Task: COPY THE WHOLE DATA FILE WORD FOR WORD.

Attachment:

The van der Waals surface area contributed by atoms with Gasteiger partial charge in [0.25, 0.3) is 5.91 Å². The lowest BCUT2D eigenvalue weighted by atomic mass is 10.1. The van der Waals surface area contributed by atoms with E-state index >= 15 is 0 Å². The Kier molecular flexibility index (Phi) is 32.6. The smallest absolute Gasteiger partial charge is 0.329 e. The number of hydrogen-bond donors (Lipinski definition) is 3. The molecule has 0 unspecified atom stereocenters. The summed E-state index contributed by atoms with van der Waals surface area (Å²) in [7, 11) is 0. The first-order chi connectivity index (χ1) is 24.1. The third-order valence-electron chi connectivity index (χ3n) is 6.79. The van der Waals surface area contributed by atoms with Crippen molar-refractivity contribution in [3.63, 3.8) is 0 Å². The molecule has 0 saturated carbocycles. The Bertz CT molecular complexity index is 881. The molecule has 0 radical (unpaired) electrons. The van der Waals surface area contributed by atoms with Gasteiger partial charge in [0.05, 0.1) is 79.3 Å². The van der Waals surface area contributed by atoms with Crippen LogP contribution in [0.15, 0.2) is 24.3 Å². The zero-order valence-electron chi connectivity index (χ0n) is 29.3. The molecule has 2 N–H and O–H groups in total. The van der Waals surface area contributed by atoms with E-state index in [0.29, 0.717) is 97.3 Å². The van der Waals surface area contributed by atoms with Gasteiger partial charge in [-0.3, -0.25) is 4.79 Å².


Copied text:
The van der Waals surface area contributed by atoms with Gasteiger partial charge in [0.25, 0.3) is 5.91 Å². The lowest BCUT2D eigenvalue weighted by atomic mass is 10.1. The van der Waals surface area contributed by atoms with E-state index >= 15 is 0 Å². The Kier molecular flexibility index (Phi) is 32.6. The smallest absolute Gasteiger partial charge is 0.329 e. The number of hydrogen-bond donors (Lipinski definition) is 3. The molecule has 0 unspecified atom stereocenters. The summed E-state index contributed by atoms with van der Waals surface area (Å²) in [7, 11) is 0. The first-order chi connectivity index (χ1) is 24.1. The third-order valence-electron chi connectivity index (χ3n) is 6.79. The van der Waals surface area contributed by atoms with Crippen molar-refractivity contribution in [3.63, 3.8) is 0 Å². The molecule has 0 saturated carbocycles. The Bertz CT molecular complexity index is 881. The molecule has 0 radical (unpaired) electrons. The van der Waals surface area contributed by atoms with Gasteiger partial charge in [0.05, 0.1) is 79.3 Å². The van der Waals surface area contributed by atoms with Crippen LogP contribution in [0.15, 0.2) is 24.3 Å². The zero-order valence-electron chi connectivity index (χ0n) is 29.3. The molecule has 2 N–H and O–H groups in total. The van der Waals surface area contributed by atoms with E-state index in [0.29, 0.717) is 97.3 Å². The van der Waals surface area contributed by atoms with Gasteiger partial charge in [-0.3, -0.25) is 4.79 Å².